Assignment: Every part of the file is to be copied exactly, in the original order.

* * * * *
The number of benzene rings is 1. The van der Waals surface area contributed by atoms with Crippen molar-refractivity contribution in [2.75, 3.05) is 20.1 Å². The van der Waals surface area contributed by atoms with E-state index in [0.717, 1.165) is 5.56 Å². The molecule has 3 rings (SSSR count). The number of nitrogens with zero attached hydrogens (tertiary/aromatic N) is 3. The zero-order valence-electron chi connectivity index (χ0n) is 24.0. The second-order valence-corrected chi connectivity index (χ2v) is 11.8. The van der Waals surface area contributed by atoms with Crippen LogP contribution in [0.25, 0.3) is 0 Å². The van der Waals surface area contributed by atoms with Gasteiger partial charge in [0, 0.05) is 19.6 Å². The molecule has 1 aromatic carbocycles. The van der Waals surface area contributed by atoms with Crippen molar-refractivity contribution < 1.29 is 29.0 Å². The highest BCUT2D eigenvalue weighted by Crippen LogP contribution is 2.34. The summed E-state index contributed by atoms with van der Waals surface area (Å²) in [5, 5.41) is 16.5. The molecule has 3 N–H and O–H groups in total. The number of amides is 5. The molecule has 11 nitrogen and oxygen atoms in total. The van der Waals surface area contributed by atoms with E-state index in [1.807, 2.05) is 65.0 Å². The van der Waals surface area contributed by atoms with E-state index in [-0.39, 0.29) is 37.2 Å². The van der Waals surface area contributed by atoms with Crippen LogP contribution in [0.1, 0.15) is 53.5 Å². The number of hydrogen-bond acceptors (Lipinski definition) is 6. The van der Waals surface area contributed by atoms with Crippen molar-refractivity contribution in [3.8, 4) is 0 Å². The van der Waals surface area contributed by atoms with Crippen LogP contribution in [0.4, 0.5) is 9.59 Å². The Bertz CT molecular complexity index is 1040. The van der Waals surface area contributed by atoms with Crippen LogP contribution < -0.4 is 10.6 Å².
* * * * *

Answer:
The number of benzene rings is 1. The van der Waals surface area contributed by atoms with Crippen molar-refractivity contribution in [2.75, 3.05) is 20.1 Å². The van der Waals surface area contributed by atoms with E-state index in [0.717, 1.165) is 5.56 Å². The molecule has 3 rings (SSSR count). The number of nitrogens with zero attached hydrogens (tertiary/aromatic N) is 3. The zero-order valence-electron chi connectivity index (χ0n) is 24.0. The second-order valence-corrected chi connectivity index (χ2v) is 11.8. The van der Waals surface area contributed by atoms with Crippen LogP contribution in [0.25, 0.3) is 0 Å². The van der Waals surface area contributed by atoms with Gasteiger partial charge in [0, 0.05) is 19.6 Å². The molecule has 1 aromatic carbocycles. The van der Waals surface area contributed by atoms with Crippen molar-refractivity contribution < 1.29 is 29.0 Å². The highest BCUT2D eigenvalue weighted by Crippen LogP contribution is 2.34. The summed E-state index contributed by atoms with van der Waals surface area (Å²) in [5, 5.41) is 16.5. The molecule has 3 N–H and O–H groups in total. The number of amides is 5. The molecule has 11 nitrogen and oxygen atoms in total. The van der Waals surface area contributed by atoms with E-state index in [1.807, 2.05) is 65.0 Å². The van der Waals surface area contributed by atoms with E-state index in [-0.39, 0.29) is 37.2 Å². The van der Waals surface area contributed by atoms with Crippen LogP contribution in [0.1, 0.15) is 53.5 Å². The number of hydrogen-bond acceptors (Lipinski definition) is 6. The van der Waals surface area contributed by atoms with Crippen molar-refractivity contribution in [3.8, 4) is 0 Å². The van der Waals surface area contributed by atoms with Crippen LogP contribution in [0.4, 0.5) is 9.59 Å². The Bertz CT molecular complexity index is 1040. The van der Waals surface area contributed by atoms with Crippen LogP contribution < -0.4 is 10.6 Å².